- Thai Constitution, Section 8
Lèse majesté... is the crime of violating majesty, an offense against the dignity of a reigning sovereign or against a state.
A Serious Offense
In 2007, Swiss national Oliver Jufer was sentenced to ten years in jail for defacing pictures of King Bhumibol Adulyadej. When a store refused to sell him alcoholic beverages on the King’s birthday, he bought two cans of spray paint instead and wrote graffiti on outdoor posters bearing the Thai King’s face.
After serving three months, Jufer was pardoned by the King and immediately deported.
While Jufer’s case is admittedly extreme, his plight underscores a very real danger for visitors to Thailand: the country has very strict “lese majeste” laws that forbid speaking ill of the King, the Queen, or the Heir-Apparent. Those unfortunate enough to be found guilty of such a crime can be sentenced to anywhere between three to fifteen years in prison.
Thankfully most of the country’s lese majeste convictions have been directed at citizens: a deputy minister was forced to resign after making an offhand joke about royalty, a professor was investigated after asking his students to debate the usefulness of royalty in modern Thai society, and a local website was shut down for “criticizing official calls for the public to wear black” after the death of the King’s sister.
Thai Admiration of the King
Most Thais find any negative opinion of the King unthinkable, and with good reason. King Bhumibol Adulyadej is Thailand’s longest-reigning monarch, and his accomplishments have earned him his subjects’ undying affection and loyalty.
Unlike many royals around the world, the King has actively committed himself to improving his subjects’ lives, traveling to the furthest reaches of his kingdom to talk to his poorer subjects and find solutions for their woes. Throughout his reign, the King has accumulated a long list of royal nation-building projects ranging in scope from health to agriculture to education. The nation has returned the King’s dedication in kind.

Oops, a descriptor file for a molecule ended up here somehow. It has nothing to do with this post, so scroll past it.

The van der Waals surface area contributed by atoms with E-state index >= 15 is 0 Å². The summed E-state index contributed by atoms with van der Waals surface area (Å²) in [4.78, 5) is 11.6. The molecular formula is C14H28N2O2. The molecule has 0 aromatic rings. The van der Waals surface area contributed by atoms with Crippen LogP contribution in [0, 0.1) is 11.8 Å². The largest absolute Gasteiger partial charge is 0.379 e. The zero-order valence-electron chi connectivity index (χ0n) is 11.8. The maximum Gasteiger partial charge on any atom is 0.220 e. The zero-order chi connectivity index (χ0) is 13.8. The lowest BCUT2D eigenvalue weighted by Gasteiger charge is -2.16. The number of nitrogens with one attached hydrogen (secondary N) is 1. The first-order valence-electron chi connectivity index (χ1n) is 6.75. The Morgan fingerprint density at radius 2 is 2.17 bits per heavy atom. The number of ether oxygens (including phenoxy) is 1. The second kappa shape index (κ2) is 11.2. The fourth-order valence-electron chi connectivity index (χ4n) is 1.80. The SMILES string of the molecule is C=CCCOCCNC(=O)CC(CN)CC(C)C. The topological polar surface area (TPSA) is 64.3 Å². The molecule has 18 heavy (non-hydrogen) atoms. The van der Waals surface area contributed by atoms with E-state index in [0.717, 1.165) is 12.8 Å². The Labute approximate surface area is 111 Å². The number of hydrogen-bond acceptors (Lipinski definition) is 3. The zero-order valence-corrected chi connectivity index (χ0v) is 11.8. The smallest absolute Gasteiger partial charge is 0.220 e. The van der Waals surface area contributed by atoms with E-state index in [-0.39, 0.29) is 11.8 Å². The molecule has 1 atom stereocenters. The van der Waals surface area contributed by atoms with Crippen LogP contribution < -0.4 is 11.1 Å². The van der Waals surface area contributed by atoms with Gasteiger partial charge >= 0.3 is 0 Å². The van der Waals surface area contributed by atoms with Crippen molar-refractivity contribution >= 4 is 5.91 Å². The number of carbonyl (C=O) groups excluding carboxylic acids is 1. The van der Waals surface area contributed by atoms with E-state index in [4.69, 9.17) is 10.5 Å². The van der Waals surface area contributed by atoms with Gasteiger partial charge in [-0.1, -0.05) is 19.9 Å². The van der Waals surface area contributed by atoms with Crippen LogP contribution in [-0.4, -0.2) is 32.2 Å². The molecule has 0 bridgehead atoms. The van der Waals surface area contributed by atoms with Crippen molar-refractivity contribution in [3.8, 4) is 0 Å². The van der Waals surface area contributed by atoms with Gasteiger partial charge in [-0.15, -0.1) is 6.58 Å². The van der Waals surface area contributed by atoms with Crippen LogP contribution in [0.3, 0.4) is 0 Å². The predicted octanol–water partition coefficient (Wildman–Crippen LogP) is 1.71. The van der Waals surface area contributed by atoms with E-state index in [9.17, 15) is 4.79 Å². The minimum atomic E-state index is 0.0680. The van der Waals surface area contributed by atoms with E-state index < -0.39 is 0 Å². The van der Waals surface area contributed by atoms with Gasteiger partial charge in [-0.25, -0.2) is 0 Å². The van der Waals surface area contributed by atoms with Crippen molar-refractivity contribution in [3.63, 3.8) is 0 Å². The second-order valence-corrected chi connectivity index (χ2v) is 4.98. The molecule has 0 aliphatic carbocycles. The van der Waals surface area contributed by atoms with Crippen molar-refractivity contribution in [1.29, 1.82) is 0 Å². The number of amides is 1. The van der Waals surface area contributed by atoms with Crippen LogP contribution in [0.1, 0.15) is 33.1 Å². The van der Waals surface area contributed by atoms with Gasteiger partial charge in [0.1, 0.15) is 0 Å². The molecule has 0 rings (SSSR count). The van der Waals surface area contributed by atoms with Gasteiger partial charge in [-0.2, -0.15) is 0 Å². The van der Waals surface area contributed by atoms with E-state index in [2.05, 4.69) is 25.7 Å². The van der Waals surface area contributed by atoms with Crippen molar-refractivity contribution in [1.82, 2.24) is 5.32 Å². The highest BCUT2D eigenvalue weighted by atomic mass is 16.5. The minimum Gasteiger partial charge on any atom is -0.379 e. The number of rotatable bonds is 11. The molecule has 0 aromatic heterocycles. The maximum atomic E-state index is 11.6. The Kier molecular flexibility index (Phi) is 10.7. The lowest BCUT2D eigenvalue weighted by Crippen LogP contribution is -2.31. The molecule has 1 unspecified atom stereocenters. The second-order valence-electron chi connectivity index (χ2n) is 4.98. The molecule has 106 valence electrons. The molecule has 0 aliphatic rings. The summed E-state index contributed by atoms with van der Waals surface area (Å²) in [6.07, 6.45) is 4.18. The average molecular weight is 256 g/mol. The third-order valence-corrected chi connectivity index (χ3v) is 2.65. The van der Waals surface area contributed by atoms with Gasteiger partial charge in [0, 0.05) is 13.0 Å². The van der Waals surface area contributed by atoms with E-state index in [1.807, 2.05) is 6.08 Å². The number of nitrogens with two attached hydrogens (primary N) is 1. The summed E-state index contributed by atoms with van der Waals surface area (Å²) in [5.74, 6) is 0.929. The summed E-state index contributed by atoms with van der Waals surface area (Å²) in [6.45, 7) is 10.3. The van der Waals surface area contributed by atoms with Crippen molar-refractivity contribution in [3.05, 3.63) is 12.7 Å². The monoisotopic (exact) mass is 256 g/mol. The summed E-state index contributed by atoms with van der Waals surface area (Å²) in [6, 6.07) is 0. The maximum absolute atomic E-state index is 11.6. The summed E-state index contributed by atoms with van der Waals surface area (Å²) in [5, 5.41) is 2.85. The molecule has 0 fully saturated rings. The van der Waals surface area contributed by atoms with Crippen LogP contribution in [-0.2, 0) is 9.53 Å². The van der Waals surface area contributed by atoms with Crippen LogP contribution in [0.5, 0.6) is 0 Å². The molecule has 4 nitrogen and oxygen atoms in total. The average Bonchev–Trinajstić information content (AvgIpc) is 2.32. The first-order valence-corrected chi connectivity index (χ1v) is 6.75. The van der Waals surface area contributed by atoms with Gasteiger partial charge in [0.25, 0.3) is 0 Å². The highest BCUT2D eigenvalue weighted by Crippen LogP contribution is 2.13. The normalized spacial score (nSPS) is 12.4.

The King and Queen are viewed as symbols of Thai national identity: their portraits adorn almost every home and office building, their birthdays are national holidays (unfortunately for Mr. Jufer), and people voluntarily wear yellow on Monday to honor the day of the week when the King was born.
While Thailand is legally a constitutional monarchy, the respect accorded to the King has translated into real political power, which he is not afraid to use in times of crisis. In 1992, as riots between democrats and the military engulfed Bangkok, the King summoned the leaders of both sides to meet him – news photographs of Prime Minister Suchinda Kraprayoon on his knees before the King led to his eventual resignation.
The King has not spoken out in favor of his country’s lese majeste laws – in fact, he’s implied that he would welcome less strict applications of the law.
"Actually, I must also be criticized," he said in 2005. "If someone offers criticisms suggesting that the King is wrong, then I would like to be informed of their opinion. If I am not, that could be problematic... If we hold that the King cannot be criticised or violated, then the King ends up in a difficult situation."
Given the historical and emotional baggage, you are well advised to keep any negative opinions of the King to yourself when you're in Thailand. Granted, few visitors are likely to cause offense on purpose, although some Thais might be offended by unintentional gaffes like stopping a rolling coin (with the King’s face on it) with your foot (touching a person’s body with one’s foot is grossly rude in Thailand).
Images of the King are meant to be treated with almost as much reverence as the King himself, so using a rolled-up portrait of the King to squash a cockroach is an egregious social error. Granted, it’s not serious enough to get the police on your case, but it will cause great offense to any Thai who witnesses it. Fortunately, Thais are rather forgiving, so honest mistakes quickly apologized for are just as quickly forgotten.